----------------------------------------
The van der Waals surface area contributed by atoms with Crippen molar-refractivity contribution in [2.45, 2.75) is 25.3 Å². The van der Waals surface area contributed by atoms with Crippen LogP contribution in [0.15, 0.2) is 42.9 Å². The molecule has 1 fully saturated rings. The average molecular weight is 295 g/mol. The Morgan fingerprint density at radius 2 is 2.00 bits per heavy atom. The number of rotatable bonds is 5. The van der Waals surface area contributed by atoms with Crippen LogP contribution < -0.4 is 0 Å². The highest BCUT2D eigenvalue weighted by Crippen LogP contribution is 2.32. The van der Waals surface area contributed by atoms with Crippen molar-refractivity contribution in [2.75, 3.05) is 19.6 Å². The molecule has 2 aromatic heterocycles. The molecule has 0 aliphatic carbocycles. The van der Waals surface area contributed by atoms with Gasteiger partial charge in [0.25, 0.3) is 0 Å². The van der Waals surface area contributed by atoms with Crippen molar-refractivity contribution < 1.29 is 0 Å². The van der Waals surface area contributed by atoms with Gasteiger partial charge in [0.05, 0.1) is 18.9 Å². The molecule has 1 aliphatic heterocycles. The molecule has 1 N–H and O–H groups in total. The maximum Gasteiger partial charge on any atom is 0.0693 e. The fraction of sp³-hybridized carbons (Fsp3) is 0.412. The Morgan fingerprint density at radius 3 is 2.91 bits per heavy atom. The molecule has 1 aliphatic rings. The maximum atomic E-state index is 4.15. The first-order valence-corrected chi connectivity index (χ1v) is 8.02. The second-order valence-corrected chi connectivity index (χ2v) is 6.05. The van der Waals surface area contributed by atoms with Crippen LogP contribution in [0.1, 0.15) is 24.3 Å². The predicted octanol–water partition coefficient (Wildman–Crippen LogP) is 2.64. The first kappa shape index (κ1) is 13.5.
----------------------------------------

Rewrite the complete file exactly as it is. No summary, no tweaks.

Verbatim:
The van der Waals surface area contributed by atoms with Crippen molar-refractivity contribution in [2.45, 2.75) is 25.3 Å². The van der Waals surface area contributed by atoms with Crippen LogP contribution in [0.15, 0.2) is 42.9 Å². The molecule has 1 fully saturated rings. The average molecular weight is 295 g/mol. The Morgan fingerprint density at radius 2 is 2.00 bits per heavy atom. The number of rotatable bonds is 5. The van der Waals surface area contributed by atoms with Crippen LogP contribution < -0.4 is 0 Å². The highest BCUT2D eigenvalue weighted by Crippen LogP contribution is 2.32. The van der Waals surface area contributed by atoms with Crippen molar-refractivity contribution in [2.75, 3.05) is 19.6 Å². The molecule has 2 aromatic heterocycles. The molecule has 0 aliphatic carbocycles. The van der Waals surface area contributed by atoms with Gasteiger partial charge in [0.25, 0.3) is 0 Å². The van der Waals surface area contributed by atoms with Crippen molar-refractivity contribution < 1.29 is 0 Å². The van der Waals surface area contributed by atoms with Gasteiger partial charge in [0.05, 0.1) is 18.9 Å². The molecule has 1 aliphatic heterocycles. The molecule has 1 N–H and O–H groups in total. The maximum Gasteiger partial charge on any atom is 0.0693 e. The fraction of sp³-hybridized carbons (Fsp3) is 0.412. The Morgan fingerprint density at radius 3 is 2.91 bits per heavy atom. The molecule has 1 aliphatic rings. The maximum atomic E-state index is 4.15. The first-order valence-corrected chi connectivity index (χ1v) is 8.02. The second-order valence-corrected chi connectivity index (χ2v) is 6.05. The van der Waals surface area contributed by atoms with Crippen LogP contribution in [0.1, 0.15) is 24.3 Å². The predicted octanol–water partition coefficient (Wildman–Crippen LogP) is 2.64. The first kappa shape index (κ1) is 13.5.